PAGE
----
DVD Review: Zero Dark Thirty
I’ll be honest and say that Kathryn Bigelow and Mark Boal’s Hurt Locker was one of the biggest cinematic disappointments in my life, but for what ever reason, I decided to believe the general consensus of critics and take a look at their follow up, Zero Dark Thirty. I’m assuming that most of the praise lauded on the film was from American critics who were making a misguided congratulatory slap on the back for the successful ten year man hunt for Bin Laden, because what Bigelow and Boal have delivered in Zero, is a schizophrenic film at best. It’s neither a film nor a documentary. It’s Bigelow’s interpretation of the facts that she has apparently uncovered. It’s kind of the cinematic version of journalism, but with a heck of a lot of artistic freedom.
But where as the artistic freedom utilised on Ben Affleck’s Argo managed to create a film that recounted the story with a gripping narrative, Zero Dark Thirty’s take on the truth put me to sleep briefly during the first half of the film. When the final mission gets the green light in the last portion of Zero, the film actually picks up and has you hanging on every action, and there’s no Hollywood style over the top action in sight. Juts classy film-making. It’s a pity it was such a drag to get there.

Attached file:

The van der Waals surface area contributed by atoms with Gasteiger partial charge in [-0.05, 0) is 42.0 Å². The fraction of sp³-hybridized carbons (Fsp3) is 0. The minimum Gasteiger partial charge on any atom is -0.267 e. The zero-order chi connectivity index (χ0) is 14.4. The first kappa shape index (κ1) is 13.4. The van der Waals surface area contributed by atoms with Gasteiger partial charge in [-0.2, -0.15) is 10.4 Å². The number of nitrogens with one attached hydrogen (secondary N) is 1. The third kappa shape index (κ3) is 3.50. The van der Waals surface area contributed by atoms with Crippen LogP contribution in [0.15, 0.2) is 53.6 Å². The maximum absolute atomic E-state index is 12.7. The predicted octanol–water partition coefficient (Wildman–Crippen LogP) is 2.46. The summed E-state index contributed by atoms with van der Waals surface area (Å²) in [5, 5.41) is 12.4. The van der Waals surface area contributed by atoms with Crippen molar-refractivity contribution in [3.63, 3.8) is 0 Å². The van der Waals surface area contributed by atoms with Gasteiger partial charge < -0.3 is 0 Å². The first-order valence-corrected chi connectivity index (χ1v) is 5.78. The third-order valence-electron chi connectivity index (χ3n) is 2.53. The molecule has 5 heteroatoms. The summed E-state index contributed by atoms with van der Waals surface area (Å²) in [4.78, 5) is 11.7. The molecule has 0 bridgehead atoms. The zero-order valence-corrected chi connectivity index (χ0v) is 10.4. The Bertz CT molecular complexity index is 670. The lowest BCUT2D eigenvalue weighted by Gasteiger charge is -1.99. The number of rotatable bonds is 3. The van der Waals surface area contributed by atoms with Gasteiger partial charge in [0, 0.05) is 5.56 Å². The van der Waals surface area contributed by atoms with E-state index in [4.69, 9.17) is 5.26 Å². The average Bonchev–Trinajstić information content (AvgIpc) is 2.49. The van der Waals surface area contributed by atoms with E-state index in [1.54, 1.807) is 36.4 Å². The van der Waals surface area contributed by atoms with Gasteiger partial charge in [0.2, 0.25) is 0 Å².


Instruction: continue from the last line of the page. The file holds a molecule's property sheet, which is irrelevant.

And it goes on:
But the sheer monotony of getting to pay dirt is not Zero Dark Thirty’s sole problem, it’s Bigelow’s interpretation of the facts that really leaves you scratching your head. Bigelow’s feminist desperation wants us to believe that this one woman, named Maya in the film, was the sole driving force behind the 10 year man hunt. This wonderwoman single handedly tracked down America’s most wanted, and yet despite being outed by Bigelow’s film, is not a celebrity superstar doing the talk show circuit and writing her own memoirs? It’s easier to believe the plot of del Torro’s Pacific Rim.
Now don’t get me wrong, I’ve no doubt based on the key character of Maya that a woman or a number of women were key players in the tracking down of one terrorist, but Jessica Chastain ether didn’t do a good job portraying Maya, or Bigelow’s artistic freedom was stretched too damn far to be believable.
Rating: M Violence and offensive language.